Running Panther on a BW G3 350 MHz painful?

Posted:
in macOS edited January 2014
I tried it out just to see how well it would run, expecting the worse. To my surprise, it runs rather well. Too well, actually. As in, I just cannot reconcile how it is possible for it to run this well. I would have absolutely no issues using this setup. Aside from screensavers and subtly scaled down visual effects, the responsiveness is damn near equivalent to my iBook G4 800 MHz (with maxed out RAM). I would go so far as to say that the BW may actually be a bit snappier, being unburdened from supporting the fancier UI tweaks.



My question is, how can it be that over 100% more MHz, altivec acceleration, almost 100% more RAM, fancy DDR memory (vs. ridiculously ancient PC100), and a videocard that is 3 generations more advanced can't do anything than blow my BW away when it comes to running Panther? I'm not trying to brag at all about my old, old machine. I'm just awestruck at how tiny the performance gulf is. I still get the AA, the fancy window swooshes minimizing to the dock, smooth icon magnifications in the dock- everything is generally still "lickable". The only obvious things missing are the high-quality crossfades between desktop wallpapers (though I think the screensaver image crossfades are still intact), and a particular screensaver module that utilizes bumpmapping with the "searchlights".



I don't know if it is a tribute to good software development that Panther runs this well on ancient hardware, or how can it be that 1996 hardware can seem remotely close to 2003 hardware when running a heavy duty OS? The only thing really in the BW's favor in this setup is a harddrive that manages sub-30 MB/s kinds of data throughput (maybe even more if it weren't for the ATA33 level IDE interface of the computer) vs. the sub-10 MB/s harddrive in the iBook.



I know it isn't exactly realistic, but something makes me wonder if it were possible to "turn-off" Quartz extreme on my iBook, all that hardware resource would be unleashed and OSX would run with all the docility and lag-free-ness of faithful ole OS9... Yeah, I know that is crazy talk, but it just seems like all this resource is being bled away somewhere just to make the UI 5% more fancy. Anybody else notice this or have some input on the matter?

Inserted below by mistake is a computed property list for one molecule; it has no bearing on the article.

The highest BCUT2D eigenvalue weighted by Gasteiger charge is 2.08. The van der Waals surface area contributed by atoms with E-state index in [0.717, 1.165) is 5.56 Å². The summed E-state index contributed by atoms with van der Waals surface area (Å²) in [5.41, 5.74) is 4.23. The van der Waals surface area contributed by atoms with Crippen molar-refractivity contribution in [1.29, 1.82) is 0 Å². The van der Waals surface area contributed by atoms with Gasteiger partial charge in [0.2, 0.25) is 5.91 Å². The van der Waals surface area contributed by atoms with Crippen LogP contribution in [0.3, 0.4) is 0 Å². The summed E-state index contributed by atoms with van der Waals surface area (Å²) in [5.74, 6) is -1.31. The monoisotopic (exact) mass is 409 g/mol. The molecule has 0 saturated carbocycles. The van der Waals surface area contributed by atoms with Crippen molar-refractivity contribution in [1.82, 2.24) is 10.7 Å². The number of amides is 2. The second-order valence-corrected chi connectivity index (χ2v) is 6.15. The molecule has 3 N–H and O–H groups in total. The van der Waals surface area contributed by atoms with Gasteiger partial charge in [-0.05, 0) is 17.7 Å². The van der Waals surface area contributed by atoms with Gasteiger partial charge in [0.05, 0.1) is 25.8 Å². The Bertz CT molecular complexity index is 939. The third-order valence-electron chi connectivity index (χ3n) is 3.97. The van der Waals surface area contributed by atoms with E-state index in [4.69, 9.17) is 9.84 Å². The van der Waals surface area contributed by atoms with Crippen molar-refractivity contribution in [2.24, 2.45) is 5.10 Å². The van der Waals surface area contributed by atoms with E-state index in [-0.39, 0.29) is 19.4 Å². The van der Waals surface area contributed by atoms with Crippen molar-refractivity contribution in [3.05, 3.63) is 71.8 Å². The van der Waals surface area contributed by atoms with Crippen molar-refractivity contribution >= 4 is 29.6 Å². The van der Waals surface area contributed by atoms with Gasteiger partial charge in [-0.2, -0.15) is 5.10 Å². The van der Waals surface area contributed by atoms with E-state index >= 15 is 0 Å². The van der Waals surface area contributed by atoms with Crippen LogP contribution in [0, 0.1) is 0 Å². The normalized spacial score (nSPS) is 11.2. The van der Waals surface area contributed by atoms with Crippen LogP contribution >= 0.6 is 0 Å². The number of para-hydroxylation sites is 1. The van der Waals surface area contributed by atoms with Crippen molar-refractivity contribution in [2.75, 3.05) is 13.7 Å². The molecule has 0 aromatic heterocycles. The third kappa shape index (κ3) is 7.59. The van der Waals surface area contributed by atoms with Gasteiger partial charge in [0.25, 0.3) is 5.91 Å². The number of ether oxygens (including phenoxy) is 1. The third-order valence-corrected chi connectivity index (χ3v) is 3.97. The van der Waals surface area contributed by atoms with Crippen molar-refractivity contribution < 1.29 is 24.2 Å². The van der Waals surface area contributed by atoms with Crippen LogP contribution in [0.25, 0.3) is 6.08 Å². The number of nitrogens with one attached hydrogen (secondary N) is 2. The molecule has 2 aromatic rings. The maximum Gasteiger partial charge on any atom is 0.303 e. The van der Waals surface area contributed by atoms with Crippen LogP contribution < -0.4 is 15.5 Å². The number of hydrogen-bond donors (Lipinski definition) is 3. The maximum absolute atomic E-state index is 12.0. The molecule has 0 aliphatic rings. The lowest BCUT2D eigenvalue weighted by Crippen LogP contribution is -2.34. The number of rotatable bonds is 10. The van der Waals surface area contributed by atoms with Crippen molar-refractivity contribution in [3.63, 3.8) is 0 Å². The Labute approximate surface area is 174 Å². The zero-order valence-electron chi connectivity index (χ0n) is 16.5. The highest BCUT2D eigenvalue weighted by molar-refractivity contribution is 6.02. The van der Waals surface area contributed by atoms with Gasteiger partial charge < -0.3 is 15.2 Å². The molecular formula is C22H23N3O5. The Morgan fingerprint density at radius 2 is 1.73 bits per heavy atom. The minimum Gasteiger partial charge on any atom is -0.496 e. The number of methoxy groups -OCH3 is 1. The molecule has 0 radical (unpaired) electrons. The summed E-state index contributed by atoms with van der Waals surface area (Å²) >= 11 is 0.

Also, does anybody know why target firewire mode runs like a banshee, but IP over firewire (networked mode) over that same cable is doddling along at maybe 1 MB/s or so? ...or is there some other setting between my 2 networked computers that needs tweaking?

Comments

  • Reply 1 of 17
    andersanders Posts: 6,523member
    I can only confirm your observation. I have discovered the same with a used $300 466 mhz G4 powermac vs. a $1200 800 mhz G4 iBook. All the Extreme stuff runs smooth on the powermac while I can´t say about theiBook.
  • Reply 2 of 17
    randycat99randycat99 Posts: 1,919member
    Well, that's the part I find most peculiar (not that I was suggesting that iBook performance was in some way inadequate- w/o having other references, it just gave me the impression that it was working hard to run a very demanding OS). I was to understand that the videocards in these old Yosemite/Yikes/Sawtooth units were pre-Quartz Extreme architectures. So there isn't much they could really accelerate in that regard. So I was under the impression that by running Panther on an old Powermac, this is essentially how Panther runs with most, if not all, Quartz Extreme stuff disabled. What remains is all CPU-supported. That said, Panther seems to do quite well on even old CPU's once the burden of Quartz Extreme is removed (from the host videocard or CPU-assistance, whatever the case may be). All of the video gimmickery is still there in part (say 95%), and only a touch jerky, but by no means laggy or obstrusive to user control. This is completely understandable as this is running on a CPU 1/3 to 1/5 the clockrate of up-to-date CPU's and a GPU with a paltry amount of VRAM (by today's standards), for systems intended to run OSX to its fullest glory.



    So that brings to question, just how much does OSX really lean on those fancy things such as Altivec and special GPU functions? From a layman's point-of-view, it seems very little in actuality, or perhaps to the degree of very subtle visual refinements. In a way, this is good (suggesting very lean and clean programming- not sloppy or bloated), but at the same time, where is all this hubbub coming from about how OSX is optimized to really take advantage of these fancy computing gizmetry (namely Altivec and 3D GPU-assist operations). I guess I am curious to know specifically what sort of fancy things this Quartz Extreme really makes possible? How pervasive is it really? ..or is it really still in a state of implemental infancy in actuality, where the far, far more intensive stuff is planned in the future?
  • Reply 3 of 17
    neutrino23neutrino23 Posts: 1,529member
    Some of this can be explained by the hardware. If you check xbench scores I'll bet that BW tower posts a better score for disk access and memory access than the laptop does.
  • Reply 4 of 17
    randycat99randycat99 Posts: 1,919member